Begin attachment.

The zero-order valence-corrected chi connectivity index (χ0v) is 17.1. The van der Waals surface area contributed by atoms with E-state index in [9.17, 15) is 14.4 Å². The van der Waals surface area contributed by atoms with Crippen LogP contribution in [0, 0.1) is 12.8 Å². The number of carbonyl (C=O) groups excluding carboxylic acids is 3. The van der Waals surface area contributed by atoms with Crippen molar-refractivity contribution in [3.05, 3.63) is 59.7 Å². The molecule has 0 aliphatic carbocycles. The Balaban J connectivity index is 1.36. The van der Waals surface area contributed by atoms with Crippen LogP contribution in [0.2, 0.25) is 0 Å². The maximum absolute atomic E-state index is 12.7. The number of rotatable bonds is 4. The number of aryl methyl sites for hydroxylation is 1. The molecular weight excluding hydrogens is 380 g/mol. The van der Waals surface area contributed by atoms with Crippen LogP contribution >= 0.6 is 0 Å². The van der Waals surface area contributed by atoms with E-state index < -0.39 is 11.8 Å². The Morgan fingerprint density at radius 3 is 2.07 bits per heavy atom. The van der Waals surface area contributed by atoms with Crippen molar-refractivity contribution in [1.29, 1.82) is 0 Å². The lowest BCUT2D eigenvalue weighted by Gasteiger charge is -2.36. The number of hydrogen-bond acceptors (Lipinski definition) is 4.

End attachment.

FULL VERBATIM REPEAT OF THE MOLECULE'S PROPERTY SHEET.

The zero-order valence-corrected chi connectivity index (χ0v) is 17.1. The van der Waals surface area contributed by atoms with E-state index in [9.17, 15) is 14.4 Å². The van der Waals surface area contributed by atoms with Crippen LogP contribution in [0, 0.1) is 12.8 Å². The number of carbonyl (C=O) groups excluding carboxylic acids is 3. The van der Waals surface area contributed by atoms with Crippen molar-refractivity contribution in [3.05, 3.63) is 59.7 Å². The molecule has 0 aliphatic carbocycles. The Balaban J connectivity index is 1.36. The van der Waals surface area contributed by atoms with Crippen LogP contribution in [0.2, 0.25) is 0 Å². The maximum absolute atomic E-state index is 12.7. The number of rotatable bonds is 4. The number of aryl methyl sites for hydroxylation is 1. The molecular weight excluding hydrogens is 380 g/mol. The van der Waals surface area contributed by atoms with Crippen LogP contribution >= 0.6 is 0 Å². The van der Waals surface area contributed by atoms with E-state index < -0.39 is 11.8 Å². The Morgan fingerprint density at radius 3 is 2.07 bits per heavy atom. The van der Waals surface area contributed by atoms with Crippen molar-refractivity contribution in [1.29, 1.82) is 0 Å². The lowest BCUT2D eigenvalue weighted by Gasteiger charge is -2.36. The number of hydrogen-bond acceptors (Lipinski definition) is 4.